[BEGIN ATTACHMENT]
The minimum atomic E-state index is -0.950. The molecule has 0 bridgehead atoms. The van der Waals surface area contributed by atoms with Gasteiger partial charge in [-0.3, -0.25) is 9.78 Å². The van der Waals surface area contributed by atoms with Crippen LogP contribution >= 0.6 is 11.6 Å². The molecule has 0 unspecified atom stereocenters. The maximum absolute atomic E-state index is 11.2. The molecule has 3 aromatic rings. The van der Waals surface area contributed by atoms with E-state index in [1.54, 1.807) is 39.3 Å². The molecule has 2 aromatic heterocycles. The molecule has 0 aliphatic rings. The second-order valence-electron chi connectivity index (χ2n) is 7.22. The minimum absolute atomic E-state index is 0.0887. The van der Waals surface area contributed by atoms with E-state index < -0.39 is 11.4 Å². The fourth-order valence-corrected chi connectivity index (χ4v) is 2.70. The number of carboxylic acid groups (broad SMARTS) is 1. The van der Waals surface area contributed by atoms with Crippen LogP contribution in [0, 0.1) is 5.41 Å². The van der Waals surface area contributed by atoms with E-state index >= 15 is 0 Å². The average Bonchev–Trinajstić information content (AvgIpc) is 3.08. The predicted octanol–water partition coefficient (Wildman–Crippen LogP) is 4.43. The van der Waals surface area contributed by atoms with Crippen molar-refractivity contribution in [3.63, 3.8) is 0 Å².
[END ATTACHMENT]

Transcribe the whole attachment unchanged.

The minimum atomic E-state index is -0.950. The molecule has 0 bridgehead atoms. The van der Waals surface area contributed by atoms with Gasteiger partial charge in [-0.3, -0.25) is 9.78 Å². The van der Waals surface area contributed by atoms with Crippen LogP contribution >= 0.6 is 11.6 Å². The molecule has 0 unspecified atom stereocenters. The maximum absolute atomic E-state index is 11.2. The molecule has 3 aromatic rings. The van der Waals surface area contributed by atoms with E-state index in [1.54, 1.807) is 39.3 Å². The molecule has 2 aromatic heterocycles. The molecule has 0 aliphatic rings. The second-order valence-electron chi connectivity index (χ2n) is 7.22. The minimum absolute atomic E-state index is 0.0887. The van der Waals surface area contributed by atoms with E-state index < -0.39 is 11.4 Å². The fourth-order valence-corrected chi connectivity index (χ4v) is 2.70. The number of carboxylic acid groups (broad SMARTS) is 1. The van der Waals surface area contributed by atoms with Crippen LogP contribution in [0, 0.1) is 5.41 Å². The van der Waals surface area contributed by atoms with E-state index >= 15 is 0 Å². The average Bonchev–Trinajstić information content (AvgIpc) is 3.08. The predicted octanol–water partition coefficient (Wildman–Crippen LogP) is 4.43. The van der Waals surface area contributed by atoms with Crippen molar-refractivity contribution in [3.63, 3.8) is 0 Å².